Every editor, I suppose, has to make a decision about this balance: to what degree does the journal or press want to cultivate relationships with writers; to what degree do they want to publish as many voices as they can? I don’t find the two desires as competing, actually. I think a look at the index of Under a Warm Green Linden will evidence that; both approaches are possible. Personally, I love fostering the work of a poet across time, to see how the style and subjects develop and to see what remains constant.
ZS: Thank you for discussing editorial work in the broader context of your life, above—as a reader, in the pandemic, in politics, among the fantasies that can be key to our lives. You’re also a poet. For you, how do editing and writing work together? Do they happen in tandem?
CN: As an editor and publisher, I read all the time. I read so often for the Press that, most of the time, I can’t read the work I want to read; it’s a real conundrum. In the sense of time given, editing is a job. It’s a job I’ve chosen, and it’s a job that nourishes me, and it’s a job that I do believe helps me as a writer, in the sense that I am immersed in the art that I love. But I wouldn’t say that my writing and my editing happen in tandem. My writing is an engagement with my deep interior. Initially it’s a very private, quiet mind-place. It’s like mining; you come out of the dark interior with a trove of stuff, in hopes that you’ve hit a rich vein and aren’t just hauling a load of dross. I don’t give my writing as much time as my editorial work, but I do think of myself first as a writer. I remember an interview with John Ashberry—he said he can write for about an hour a day, and then he asked the interviewer, with apparently genuine concern, and what does one do with the remaining twenty-three? That resonated with my experience. Writing is concentrated time. I’m good for about one to three pages in a session then I have to move on to something else. I can edit, however,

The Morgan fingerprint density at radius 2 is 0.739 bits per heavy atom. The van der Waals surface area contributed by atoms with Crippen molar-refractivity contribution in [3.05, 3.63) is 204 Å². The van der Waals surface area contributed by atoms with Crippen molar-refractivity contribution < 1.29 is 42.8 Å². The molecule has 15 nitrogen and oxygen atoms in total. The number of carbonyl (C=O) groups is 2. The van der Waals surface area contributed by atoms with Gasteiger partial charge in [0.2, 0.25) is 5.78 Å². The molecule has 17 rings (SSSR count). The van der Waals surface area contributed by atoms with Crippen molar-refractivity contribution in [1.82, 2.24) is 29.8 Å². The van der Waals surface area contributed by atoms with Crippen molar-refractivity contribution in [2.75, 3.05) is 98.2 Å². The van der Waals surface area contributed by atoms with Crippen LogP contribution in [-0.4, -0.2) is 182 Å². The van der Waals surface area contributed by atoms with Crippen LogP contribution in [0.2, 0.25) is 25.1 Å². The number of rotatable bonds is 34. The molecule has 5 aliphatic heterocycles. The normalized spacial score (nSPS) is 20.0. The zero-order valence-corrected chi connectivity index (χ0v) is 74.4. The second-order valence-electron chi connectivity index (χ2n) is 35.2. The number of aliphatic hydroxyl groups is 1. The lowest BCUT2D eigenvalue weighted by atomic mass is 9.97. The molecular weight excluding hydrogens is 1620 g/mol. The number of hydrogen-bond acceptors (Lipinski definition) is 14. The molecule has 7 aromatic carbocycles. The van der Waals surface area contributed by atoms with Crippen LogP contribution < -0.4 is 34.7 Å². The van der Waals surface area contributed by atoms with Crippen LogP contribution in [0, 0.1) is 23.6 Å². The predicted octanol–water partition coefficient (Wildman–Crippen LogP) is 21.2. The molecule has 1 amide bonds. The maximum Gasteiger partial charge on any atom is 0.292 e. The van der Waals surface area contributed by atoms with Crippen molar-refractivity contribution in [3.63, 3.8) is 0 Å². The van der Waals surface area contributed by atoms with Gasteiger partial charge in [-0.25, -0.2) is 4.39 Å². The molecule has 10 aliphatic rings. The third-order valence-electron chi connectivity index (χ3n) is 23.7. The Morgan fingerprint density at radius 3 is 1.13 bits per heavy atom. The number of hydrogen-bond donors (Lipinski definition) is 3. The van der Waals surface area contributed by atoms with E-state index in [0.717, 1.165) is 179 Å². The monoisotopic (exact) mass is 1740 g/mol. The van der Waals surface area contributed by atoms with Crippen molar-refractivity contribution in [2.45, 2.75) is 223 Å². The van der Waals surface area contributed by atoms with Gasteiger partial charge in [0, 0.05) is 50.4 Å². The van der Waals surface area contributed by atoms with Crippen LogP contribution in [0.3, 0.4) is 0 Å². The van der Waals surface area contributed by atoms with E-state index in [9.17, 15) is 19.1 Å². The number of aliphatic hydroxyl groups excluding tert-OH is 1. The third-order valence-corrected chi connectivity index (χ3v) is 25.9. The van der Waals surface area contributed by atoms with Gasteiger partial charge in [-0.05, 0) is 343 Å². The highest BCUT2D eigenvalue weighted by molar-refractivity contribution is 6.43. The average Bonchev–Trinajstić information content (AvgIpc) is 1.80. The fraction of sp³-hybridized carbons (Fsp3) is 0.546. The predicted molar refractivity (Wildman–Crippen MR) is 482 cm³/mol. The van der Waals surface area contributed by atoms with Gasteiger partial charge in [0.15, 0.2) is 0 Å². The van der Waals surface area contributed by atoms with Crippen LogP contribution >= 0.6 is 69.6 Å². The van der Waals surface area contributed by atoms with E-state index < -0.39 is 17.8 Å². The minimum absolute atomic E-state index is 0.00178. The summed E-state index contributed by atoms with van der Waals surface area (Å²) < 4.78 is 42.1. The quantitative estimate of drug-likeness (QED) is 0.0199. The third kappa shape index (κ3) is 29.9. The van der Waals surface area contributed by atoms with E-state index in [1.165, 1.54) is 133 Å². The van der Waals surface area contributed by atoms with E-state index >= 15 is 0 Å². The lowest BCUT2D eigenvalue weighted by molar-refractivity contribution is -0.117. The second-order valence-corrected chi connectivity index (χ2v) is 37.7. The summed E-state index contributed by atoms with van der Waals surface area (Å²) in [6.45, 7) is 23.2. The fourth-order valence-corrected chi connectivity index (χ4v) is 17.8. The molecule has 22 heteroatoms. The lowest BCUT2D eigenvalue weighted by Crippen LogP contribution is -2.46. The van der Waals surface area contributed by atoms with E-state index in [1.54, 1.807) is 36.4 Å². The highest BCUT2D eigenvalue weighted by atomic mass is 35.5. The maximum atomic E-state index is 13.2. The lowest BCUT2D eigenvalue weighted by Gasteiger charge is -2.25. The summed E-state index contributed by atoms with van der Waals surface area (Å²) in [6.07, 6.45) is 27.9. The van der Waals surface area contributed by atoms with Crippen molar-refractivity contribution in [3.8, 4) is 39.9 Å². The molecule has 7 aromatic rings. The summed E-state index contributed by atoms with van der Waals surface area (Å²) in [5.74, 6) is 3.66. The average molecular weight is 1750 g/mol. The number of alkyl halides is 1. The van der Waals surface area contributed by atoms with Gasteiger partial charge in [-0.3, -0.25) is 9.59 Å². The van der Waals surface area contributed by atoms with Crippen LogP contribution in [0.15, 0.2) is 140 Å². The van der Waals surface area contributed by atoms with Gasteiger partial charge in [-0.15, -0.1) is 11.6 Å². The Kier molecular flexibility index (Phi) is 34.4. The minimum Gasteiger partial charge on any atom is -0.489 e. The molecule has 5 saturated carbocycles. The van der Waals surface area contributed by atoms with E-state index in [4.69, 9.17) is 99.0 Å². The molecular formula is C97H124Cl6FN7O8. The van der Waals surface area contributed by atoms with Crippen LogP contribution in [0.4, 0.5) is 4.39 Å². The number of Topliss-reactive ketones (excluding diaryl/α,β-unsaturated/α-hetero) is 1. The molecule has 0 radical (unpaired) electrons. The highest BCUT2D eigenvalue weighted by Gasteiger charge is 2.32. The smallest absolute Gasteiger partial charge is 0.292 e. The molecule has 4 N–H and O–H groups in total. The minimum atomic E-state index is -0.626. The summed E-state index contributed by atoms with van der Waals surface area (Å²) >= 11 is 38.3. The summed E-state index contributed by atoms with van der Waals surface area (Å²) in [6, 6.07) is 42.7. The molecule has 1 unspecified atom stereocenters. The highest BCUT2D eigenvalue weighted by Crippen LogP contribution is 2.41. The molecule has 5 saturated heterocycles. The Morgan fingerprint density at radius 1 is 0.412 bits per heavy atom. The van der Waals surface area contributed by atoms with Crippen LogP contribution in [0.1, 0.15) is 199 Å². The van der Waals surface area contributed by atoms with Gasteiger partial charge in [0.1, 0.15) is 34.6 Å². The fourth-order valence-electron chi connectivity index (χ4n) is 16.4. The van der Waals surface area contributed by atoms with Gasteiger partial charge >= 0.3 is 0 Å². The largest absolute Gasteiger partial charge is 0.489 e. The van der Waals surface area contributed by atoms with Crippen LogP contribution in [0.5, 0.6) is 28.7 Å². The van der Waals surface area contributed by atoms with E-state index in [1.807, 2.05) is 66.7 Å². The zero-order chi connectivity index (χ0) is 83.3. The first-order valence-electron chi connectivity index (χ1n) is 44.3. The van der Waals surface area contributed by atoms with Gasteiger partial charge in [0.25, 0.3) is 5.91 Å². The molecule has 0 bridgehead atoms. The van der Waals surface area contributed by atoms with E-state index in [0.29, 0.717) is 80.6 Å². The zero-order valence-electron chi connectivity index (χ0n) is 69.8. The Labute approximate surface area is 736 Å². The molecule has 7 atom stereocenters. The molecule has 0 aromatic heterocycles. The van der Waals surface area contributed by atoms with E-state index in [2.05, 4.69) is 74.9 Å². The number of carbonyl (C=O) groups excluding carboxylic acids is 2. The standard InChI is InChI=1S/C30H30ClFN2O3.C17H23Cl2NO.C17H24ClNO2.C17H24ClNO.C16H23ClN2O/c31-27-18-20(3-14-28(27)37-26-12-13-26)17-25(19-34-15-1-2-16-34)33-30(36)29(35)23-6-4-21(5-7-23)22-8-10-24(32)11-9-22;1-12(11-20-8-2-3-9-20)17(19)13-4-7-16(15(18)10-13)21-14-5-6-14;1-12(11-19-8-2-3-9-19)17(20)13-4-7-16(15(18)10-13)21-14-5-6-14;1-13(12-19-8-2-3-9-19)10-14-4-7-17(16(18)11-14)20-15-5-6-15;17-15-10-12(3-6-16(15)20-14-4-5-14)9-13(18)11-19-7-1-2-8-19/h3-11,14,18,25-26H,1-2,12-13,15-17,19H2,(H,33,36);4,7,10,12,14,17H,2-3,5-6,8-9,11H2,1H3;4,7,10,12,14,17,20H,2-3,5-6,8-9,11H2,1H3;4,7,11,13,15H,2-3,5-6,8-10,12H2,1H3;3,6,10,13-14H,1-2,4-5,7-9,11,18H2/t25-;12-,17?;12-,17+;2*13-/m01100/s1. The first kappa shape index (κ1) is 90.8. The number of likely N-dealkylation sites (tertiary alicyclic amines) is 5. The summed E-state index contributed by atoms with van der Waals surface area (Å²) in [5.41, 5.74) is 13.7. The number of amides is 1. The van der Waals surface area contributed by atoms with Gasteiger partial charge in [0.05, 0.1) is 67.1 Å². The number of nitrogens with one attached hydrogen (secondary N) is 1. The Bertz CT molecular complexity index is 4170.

even my own work, all day long.
ZS: You donate a portion of the press’s profits to organizations that support reforestation. Could you tell us more about this green mission? I’m curious about the connections you might see (or not) between that environmental work and the work of poetry more broadly.